It’s not that I’m tired of all the talking. If I didn’t like talking in anime I would have dropped the franchise long ago. But Owarimonogatari 10 is the second week in a row where a lot of talk can be wearying. I suspect it’s because Gaen is doing all the talking and she has an answer for every question and is a little smug about it. One of the reasons Ougi also gets on my nerves. In this episode, through much of it, anyway, she explains why the “first one” managed to revive himself at that shrine, and it’s somehow all Araragi’s fault. The fault seems to lie in the fact that he happened to be there, or at least did something quite innocently; nonetheless it’s his fault, Gaen says, so naturally Araragi accepts it and goes off to buy a BL book for Kanbaru and donuts for Shinobu, whereupon, to my relief. the episode gets cheerfully silly again. The First One showing up in the guise of a young boy was another welcome, quirky moment, welcome after all the one-sided talk.
In One Punch Man 9, like Genos, I’m not sure what Saitama was thinking when he turned to the crowd and joked about the other heroes softening up the sea guy so he could he could polish him off and take all the credit. He was being sarcastic, maybe, bitter about the bad rep he’s acquired, or he’s being diplomatic, or he just doesn’t care. Probably all of them in measure. He’s already made it clear that he isn’t in this business for glory or fame, though he wouldn’t mind a nice fan letter or two. His reaction to the hate mail was telling: someone with a lot of free time. The crowd response isn’t important to him, at least not superficially. I also admire the honest way he deals with the other heroes: if they’re shits like the Tank-Top guys he responds. Otherwise he sees them as other folks in the same field, and likes the ones who try hard, like Mumen Rider. We need more superheroes like Saitama.
And in #10 they have to bring up a new villain. Fortunately Saitama invited himself to the briefing so, unlike last time, he’ll be around right away to help stop the carnage, if the rest of the S-class heroes will stop bickering, that is. Well, that’s unfair. The other heroes are all strange people, as you would expect, but they’re not all pampered superstars, and I frankly can’t think of a time when any of them backed down from a fight. They’re individuals, with their own personalities and occasional petty jealousies. They’re also doing a pretty good job with the current threat. So, like Saitama, we’re all hoping the boss will show up next week and get this threat over with.
Rakudai Kishi no Cavalry 10 features the Shizuku/Touka fight. It goes along predictable lines, but has some nice moments.
In all such magical battles, the show invents strange magical physics and we’re expected to go along with it. Touka’s great power comes from lightning, and Shizuku’s water, so Touka should have the advantage, except Shizuku can conjure “ultrapure” water. which apparently does not conduct electricity. Okayyy … except the battle becomes such a whorl of water and lighting and ice that it’s never mentioned again. When the match begins, neither contestant moves. We’re told they’re waiting for the other one to move first, whereupon Shizuku moves. I don’t know why Ikki even tries to explain some things …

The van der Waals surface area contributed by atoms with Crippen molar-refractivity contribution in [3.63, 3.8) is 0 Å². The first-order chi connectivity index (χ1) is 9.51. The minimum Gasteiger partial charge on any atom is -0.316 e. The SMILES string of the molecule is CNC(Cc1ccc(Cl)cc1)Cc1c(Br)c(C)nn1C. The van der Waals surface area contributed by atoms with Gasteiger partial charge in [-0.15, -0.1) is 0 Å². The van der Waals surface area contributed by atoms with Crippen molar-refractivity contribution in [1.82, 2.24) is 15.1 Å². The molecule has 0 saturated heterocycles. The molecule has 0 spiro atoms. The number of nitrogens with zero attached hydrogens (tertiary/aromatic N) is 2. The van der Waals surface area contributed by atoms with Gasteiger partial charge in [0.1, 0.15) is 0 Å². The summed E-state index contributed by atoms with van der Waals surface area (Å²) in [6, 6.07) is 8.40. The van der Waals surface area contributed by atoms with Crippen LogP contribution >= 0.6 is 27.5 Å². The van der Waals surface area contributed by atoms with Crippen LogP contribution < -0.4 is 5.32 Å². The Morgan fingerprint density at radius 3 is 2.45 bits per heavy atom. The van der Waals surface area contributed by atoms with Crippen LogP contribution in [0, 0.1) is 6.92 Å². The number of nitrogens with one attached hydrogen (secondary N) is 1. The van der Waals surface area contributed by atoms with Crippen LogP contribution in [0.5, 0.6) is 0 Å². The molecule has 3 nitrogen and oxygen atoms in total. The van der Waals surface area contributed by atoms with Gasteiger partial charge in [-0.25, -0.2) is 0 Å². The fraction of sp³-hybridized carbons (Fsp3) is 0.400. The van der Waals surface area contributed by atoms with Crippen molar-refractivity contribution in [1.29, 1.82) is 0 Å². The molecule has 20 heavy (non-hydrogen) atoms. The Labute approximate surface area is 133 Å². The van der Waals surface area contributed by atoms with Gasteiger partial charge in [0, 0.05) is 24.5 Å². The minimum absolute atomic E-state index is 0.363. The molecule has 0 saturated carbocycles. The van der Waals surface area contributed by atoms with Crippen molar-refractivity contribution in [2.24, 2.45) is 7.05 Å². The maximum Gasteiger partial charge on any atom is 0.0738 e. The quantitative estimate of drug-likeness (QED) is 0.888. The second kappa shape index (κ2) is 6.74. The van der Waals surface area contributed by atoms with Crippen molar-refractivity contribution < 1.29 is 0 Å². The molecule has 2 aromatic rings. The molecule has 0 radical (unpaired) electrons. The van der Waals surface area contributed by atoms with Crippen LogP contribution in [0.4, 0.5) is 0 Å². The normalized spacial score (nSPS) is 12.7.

But it’s a good battle anyway. We’re told, for perhaps too long, that Shizuku needs to follow Ikki, and so she desperately needs to win this battle against the girl who single-handedly kicked all those monsters’ asses last week. That brings up another point: Touka is not an evil opponent, but an ally. It’s one of those battles where you really don’t want either to lose. The battle itself looks great. Like last week, the show uses another simple trick, having Touka in the distance and in the next frame be right in front of Shizuku, swinging her sword. Simple and well-timed. In the couple times the show did it, we don’t expect it. Neither, sadly, does Shizuku, who finally goes down after her last-ditch flurry fall short. Still, well done! Ikki says she’s become strong, but to me she was as strong before the battle as after it.
Gakusen Toshi Asterisk has a lot of battling, too, but they’re content to show us earlier matches and let some comedy in.
But first they introduce Irene by having her beat up some thugs and get intimidating with Julis and Ayato … and then bring down her threat level considerably by introducing her more proper sister, Priscilla, who wears the pants in the family, it seems. I wonder what Priscilla thinks of Irene being incarcerated, or was she incarcerated too? Anyway, we move on to Saya and Kirin’s match and the nakedness following, and yet another magic battle academy series uses the “If I rub them they’ll grow bigger” trope, two in a row. There’s also head-patting later. Ayato/Julis’s next round is also a laugher.
They save the crazy stuff for the Irene/Priscilla match against MacPhail/Fat Kid. It ends the way you expect, MacPhail being a cannon-fodder character in this series, but he does land some good shots and forces Irene to recharge by going vampire on her sister. So we learn she can be roughed up and perhaps taking care of the sister first would be a good idea. Well, Lester tried that … I liked the idea that her magic weapon made augmentations to her body so that she tap into her sister, so she’s technically a vampire, but not, you know, undead or anything. Anyway, they do look a lot more formidable than they did in the first scene.